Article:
What’s in the pipeline? Dimbleby admits Leon’s food is not always sourced as locally as it could be, but blames the restrictions that come with being a multi-site business. He aims to install energy meters in each restaurant to gauge their usage, and appoint a member of staff as sustainability monitor. As with any restaurant, Leon finds the ‘one step at a time’ approach most suitable when introducing new eco-friendly practices, and is currently working on a way to give away free food to reduce wastage.
“It’s all about the journey, doing three things each year to gradually become more and more sustainable,” he said. “It’s a hard and complicated thing for a chain to do but definitely an area in which we can improve.
The independent restaurant - JoJo’s in Whitstable, Kent
Nicki Billington and Paul Watson took a radical approach to kitting out their 23-cover tapas restaurant so that it had minimal impact on the environment and their back pockets. Just by working with its suppliers in similarly responsible ways, the restaurant is also proving its sustainability credentials without any huge outlay.
What are they doing? Most of the furniture, cutlery, pans and crockery has come from charity shops, while a grill and a 1920s till were bought on eBay. The wood for the bar top and stools - both made by a local carpenter - came from storm-damaged trees found in local reclamation yards. Including the cost of a new coffee machine, a cooker, two pizza fridges and certain specific 'ethical' details - for instance, non-toxic clay paint on the walls, and window frames made of Douglas Fir from sustainable forests.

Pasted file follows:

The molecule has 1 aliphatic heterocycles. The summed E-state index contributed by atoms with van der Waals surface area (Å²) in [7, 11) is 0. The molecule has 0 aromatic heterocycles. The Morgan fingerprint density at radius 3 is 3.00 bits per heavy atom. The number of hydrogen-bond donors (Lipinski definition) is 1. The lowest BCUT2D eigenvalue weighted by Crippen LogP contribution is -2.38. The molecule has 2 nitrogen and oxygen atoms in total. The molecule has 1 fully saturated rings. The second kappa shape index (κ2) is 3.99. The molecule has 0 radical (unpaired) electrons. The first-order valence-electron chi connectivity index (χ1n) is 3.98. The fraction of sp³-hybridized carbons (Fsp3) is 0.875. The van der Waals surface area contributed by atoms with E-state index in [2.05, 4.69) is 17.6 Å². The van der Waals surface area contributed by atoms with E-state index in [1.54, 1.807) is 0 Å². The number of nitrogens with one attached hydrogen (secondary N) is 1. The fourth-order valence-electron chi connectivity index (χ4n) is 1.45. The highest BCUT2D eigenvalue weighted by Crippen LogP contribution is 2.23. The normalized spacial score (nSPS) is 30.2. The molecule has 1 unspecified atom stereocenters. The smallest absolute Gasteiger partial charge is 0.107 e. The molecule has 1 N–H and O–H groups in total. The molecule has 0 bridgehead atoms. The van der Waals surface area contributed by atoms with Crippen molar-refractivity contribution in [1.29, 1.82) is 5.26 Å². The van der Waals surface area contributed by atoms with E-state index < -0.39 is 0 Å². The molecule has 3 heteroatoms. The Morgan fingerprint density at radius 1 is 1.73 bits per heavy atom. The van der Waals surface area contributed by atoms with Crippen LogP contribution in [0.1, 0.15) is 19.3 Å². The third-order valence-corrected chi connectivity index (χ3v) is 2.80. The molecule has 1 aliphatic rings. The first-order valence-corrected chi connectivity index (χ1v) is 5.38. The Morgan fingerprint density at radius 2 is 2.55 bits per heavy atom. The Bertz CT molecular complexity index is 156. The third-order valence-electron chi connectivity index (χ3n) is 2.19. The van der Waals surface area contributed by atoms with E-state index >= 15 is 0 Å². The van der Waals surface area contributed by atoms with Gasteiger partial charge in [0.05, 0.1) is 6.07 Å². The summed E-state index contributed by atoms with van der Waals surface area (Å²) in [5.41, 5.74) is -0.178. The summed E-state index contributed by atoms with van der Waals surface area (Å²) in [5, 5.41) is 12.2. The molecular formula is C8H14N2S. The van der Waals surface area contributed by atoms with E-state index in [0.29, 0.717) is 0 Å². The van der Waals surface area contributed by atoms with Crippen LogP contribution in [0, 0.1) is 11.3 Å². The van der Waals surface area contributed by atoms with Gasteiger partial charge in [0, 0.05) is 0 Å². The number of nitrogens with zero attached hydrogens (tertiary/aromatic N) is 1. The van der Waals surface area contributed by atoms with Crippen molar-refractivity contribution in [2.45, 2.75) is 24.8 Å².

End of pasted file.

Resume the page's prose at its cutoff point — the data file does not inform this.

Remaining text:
The local farmer who supplies pork to JoJo's takes the restaurant's retained vegetable peelings away to feed his pigs. Vegetables arrive, unpackaged, in crates that shuttle back-and-forth between farm and restaurant. Fish supplies have traditionally come from one local day-boat, Millennia, which, like JoJo's itself, is part of the Seafish Responsible Fishing Scheme.
What’s the cost? By sourcing JoJo’s fixtures and fittings through second hand retailers and charity shops, Billington and Watson created the entire restaurant for just £6,000. Instead of dealing with wholesalers and forging reciprocal relationships with local producers, the pair have ensured their produce is cheaper, and of a better quality too.
Like many owners, Billington is particularly dismayed that it currently costs her more to split up and recycle her waste, such as cardboard and glass than if she just dumped everything in her general bin: “It's ridiculous,” she said. “If they charged people for waste rather than their recycling, they'd see a massive difference.”
What's in the pipeline? Billington readily admits that JoJo’s isn’t perfect. For instance, it has yet to find an affordable green electricity supplier and, despite using 85 per cent local produce, JoJo’s still imports 15 per cent of its ingredients, mainly Spanish hams and chorizo. As yet, insists Billington, nothing produced in Britain compares in terms of quality.
Tomorrow: See what some hotels are already doing to make themselves more sustainable